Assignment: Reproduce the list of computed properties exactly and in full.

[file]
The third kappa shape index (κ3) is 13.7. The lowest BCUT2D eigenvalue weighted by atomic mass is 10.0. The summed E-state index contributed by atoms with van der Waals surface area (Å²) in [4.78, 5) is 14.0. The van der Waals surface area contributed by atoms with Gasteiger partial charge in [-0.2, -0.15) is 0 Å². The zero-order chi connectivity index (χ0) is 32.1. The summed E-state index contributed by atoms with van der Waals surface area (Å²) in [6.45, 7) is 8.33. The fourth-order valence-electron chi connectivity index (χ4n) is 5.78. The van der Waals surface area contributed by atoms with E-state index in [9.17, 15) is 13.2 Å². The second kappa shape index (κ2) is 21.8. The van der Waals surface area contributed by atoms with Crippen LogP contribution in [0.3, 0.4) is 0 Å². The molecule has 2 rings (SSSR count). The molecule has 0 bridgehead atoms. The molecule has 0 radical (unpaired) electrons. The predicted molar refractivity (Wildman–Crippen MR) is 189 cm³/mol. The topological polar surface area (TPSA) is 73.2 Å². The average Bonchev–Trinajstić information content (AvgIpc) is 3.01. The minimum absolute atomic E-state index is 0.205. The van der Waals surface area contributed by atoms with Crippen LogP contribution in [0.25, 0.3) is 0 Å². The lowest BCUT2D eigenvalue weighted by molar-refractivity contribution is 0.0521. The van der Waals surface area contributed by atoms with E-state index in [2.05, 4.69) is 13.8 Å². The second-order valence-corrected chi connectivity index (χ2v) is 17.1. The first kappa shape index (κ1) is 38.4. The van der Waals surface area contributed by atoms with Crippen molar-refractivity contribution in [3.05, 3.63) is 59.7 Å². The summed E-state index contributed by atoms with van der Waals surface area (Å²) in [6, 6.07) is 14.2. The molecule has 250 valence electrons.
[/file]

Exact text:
The third kappa shape index (κ3) is 13.7. The lowest BCUT2D eigenvalue weighted by atomic mass is 10.0. The summed E-state index contributed by atoms with van der Waals surface area (Å²) in [4.78, 5) is 14.0. The van der Waals surface area contributed by atoms with Gasteiger partial charge in [-0.2, -0.15) is 0 Å². The zero-order chi connectivity index (χ0) is 32.1. The summed E-state index contributed by atoms with van der Waals surface area (Å²) in [6.45, 7) is 8.33. The fourth-order valence-electron chi connectivity index (χ4n) is 5.78. The van der Waals surface area contributed by atoms with E-state index in [9.17, 15) is 13.2 Å². The second kappa shape index (κ2) is 21.8. The van der Waals surface area contributed by atoms with Crippen LogP contribution in [0.3, 0.4) is 0 Å². The molecule has 2 rings (SSSR count). The molecule has 0 bridgehead atoms. The molecule has 0 radical (unpaired) electrons. The predicted molar refractivity (Wildman–Crippen MR) is 189 cm³/mol. The topological polar surface area (TPSA) is 73.2 Å². The average Bonchev–Trinajstić information content (AvgIpc) is 3.01. The minimum absolute atomic E-state index is 0.205. The van der Waals surface area contributed by atoms with Crippen LogP contribution in [0.25, 0.3) is 0 Å². The lowest BCUT2D eigenvalue weighted by molar-refractivity contribution is 0.0521. The van der Waals surface area contributed by atoms with E-state index in [2.05, 4.69) is 13.8 Å². The second-order valence-corrected chi connectivity index (χ2v) is 17.1. The first kappa shape index (κ1) is 38.4. The van der Waals surface area contributed by atoms with Crippen molar-refractivity contribution in [3.05, 3.63) is 59.7 Å². The summed E-state index contributed by atoms with van der Waals surface area (Å²) in [6, 6.07) is 14.2. The molecule has 250 valence electrons.